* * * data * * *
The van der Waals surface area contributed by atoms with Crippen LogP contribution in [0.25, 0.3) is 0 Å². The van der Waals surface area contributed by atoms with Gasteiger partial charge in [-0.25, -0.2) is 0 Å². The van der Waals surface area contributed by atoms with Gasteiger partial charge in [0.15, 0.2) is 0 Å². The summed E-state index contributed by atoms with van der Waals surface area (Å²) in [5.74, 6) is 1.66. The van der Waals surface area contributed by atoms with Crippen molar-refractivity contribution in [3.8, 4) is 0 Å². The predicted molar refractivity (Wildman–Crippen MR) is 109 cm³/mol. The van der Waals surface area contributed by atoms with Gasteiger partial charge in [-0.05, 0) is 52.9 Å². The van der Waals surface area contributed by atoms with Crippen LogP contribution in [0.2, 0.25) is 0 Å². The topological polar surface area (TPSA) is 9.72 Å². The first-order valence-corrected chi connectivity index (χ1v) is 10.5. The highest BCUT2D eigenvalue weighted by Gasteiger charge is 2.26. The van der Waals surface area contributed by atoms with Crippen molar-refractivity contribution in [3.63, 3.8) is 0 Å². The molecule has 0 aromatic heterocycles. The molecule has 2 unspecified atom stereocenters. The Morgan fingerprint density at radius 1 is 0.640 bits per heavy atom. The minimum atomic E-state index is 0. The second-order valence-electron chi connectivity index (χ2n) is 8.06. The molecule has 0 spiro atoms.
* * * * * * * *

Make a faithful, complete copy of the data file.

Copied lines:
The van der Waals surface area contributed by atoms with Crippen LogP contribution in [0.25, 0.3) is 0 Å². The van der Waals surface area contributed by atoms with Gasteiger partial charge in [-0.25, -0.2) is 0 Å². The van der Waals surface area contributed by atoms with Gasteiger partial charge in [0.15, 0.2) is 0 Å². The summed E-state index contributed by atoms with van der Waals surface area (Å²) in [5.74, 6) is 1.66. The van der Waals surface area contributed by atoms with Crippen molar-refractivity contribution in [3.8, 4) is 0 Å². The predicted molar refractivity (Wildman–Crippen MR) is 109 cm³/mol. The van der Waals surface area contributed by atoms with Gasteiger partial charge in [-0.05, 0) is 52.9 Å². The van der Waals surface area contributed by atoms with Crippen LogP contribution in [0.2, 0.25) is 0 Å². The topological polar surface area (TPSA) is 9.72 Å². The first-order valence-corrected chi connectivity index (χ1v) is 10.5. The highest BCUT2D eigenvalue weighted by Gasteiger charge is 2.26. The van der Waals surface area contributed by atoms with Crippen molar-refractivity contribution in [3.63, 3.8) is 0 Å². The molecule has 0 aromatic heterocycles. The molecule has 2 unspecified atom stereocenters. The Morgan fingerprint density at radius 1 is 0.640 bits per heavy atom. The minimum atomic E-state index is 0. The second-order valence-electron chi connectivity index (χ2n) is 8.06. The molecule has 0 spiro atoms.